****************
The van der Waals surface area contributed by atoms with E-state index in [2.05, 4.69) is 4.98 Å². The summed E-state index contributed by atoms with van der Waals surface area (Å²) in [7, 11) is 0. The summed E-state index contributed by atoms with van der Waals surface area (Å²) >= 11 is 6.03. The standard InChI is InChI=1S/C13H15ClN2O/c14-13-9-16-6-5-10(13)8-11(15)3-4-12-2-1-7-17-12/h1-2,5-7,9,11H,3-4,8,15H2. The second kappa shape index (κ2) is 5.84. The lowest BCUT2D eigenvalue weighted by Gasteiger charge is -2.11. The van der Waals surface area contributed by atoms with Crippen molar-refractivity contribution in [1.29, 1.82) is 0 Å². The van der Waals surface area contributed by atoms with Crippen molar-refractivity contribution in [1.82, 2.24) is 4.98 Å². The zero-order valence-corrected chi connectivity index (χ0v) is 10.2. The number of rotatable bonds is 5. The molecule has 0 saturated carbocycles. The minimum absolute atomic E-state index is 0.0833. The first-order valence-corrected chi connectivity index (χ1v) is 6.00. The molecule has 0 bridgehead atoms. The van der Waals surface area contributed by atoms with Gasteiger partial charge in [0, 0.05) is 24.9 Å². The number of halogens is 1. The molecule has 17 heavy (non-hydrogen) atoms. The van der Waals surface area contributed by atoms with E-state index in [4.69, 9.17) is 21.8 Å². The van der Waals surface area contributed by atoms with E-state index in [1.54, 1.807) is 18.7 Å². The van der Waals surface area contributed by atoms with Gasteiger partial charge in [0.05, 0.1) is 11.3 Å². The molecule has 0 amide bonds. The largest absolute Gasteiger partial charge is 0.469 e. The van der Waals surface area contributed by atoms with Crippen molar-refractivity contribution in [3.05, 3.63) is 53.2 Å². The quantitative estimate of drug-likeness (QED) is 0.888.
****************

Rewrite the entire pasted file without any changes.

The van der Waals surface area contributed by atoms with E-state index in [2.05, 4.69) is 4.98 Å². The summed E-state index contributed by atoms with van der Waals surface area (Å²) in [7, 11) is 0. The summed E-state index contributed by atoms with van der Waals surface area (Å²) >= 11 is 6.03. The standard InChI is InChI=1S/C13H15ClN2O/c14-13-9-16-6-5-10(13)8-11(15)3-4-12-2-1-7-17-12/h1-2,5-7,9,11H,3-4,8,15H2. The second kappa shape index (κ2) is 5.84. The lowest BCUT2D eigenvalue weighted by Gasteiger charge is -2.11. The van der Waals surface area contributed by atoms with Crippen molar-refractivity contribution in [1.29, 1.82) is 0 Å². The van der Waals surface area contributed by atoms with Crippen molar-refractivity contribution in [1.82, 2.24) is 4.98 Å². The zero-order valence-corrected chi connectivity index (χ0v) is 10.2. The number of rotatable bonds is 5. The molecule has 0 saturated carbocycles. The minimum absolute atomic E-state index is 0.0833. The first-order valence-corrected chi connectivity index (χ1v) is 6.00. The molecule has 0 bridgehead atoms. The van der Waals surface area contributed by atoms with Gasteiger partial charge in [0, 0.05) is 24.9 Å². The number of halogens is 1. The molecule has 17 heavy (non-hydrogen) atoms. The van der Waals surface area contributed by atoms with E-state index in [4.69, 9.17) is 21.8 Å². The van der Waals surface area contributed by atoms with E-state index in [1.54, 1.807) is 18.7 Å². The van der Waals surface area contributed by atoms with Gasteiger partial charge in [0.05, 0.1) is 11.3 Å². The molecule has 0 amide bonds. The largest absolute Gasteiger partial charge is 0.469 e. The van der Waals surface area contributed by atoms with Crippen molar-refractivity contribution in [3.05, 3.63) is 53.2 Å². The quantitative estimate of drug-likeness (QED) is 0.888.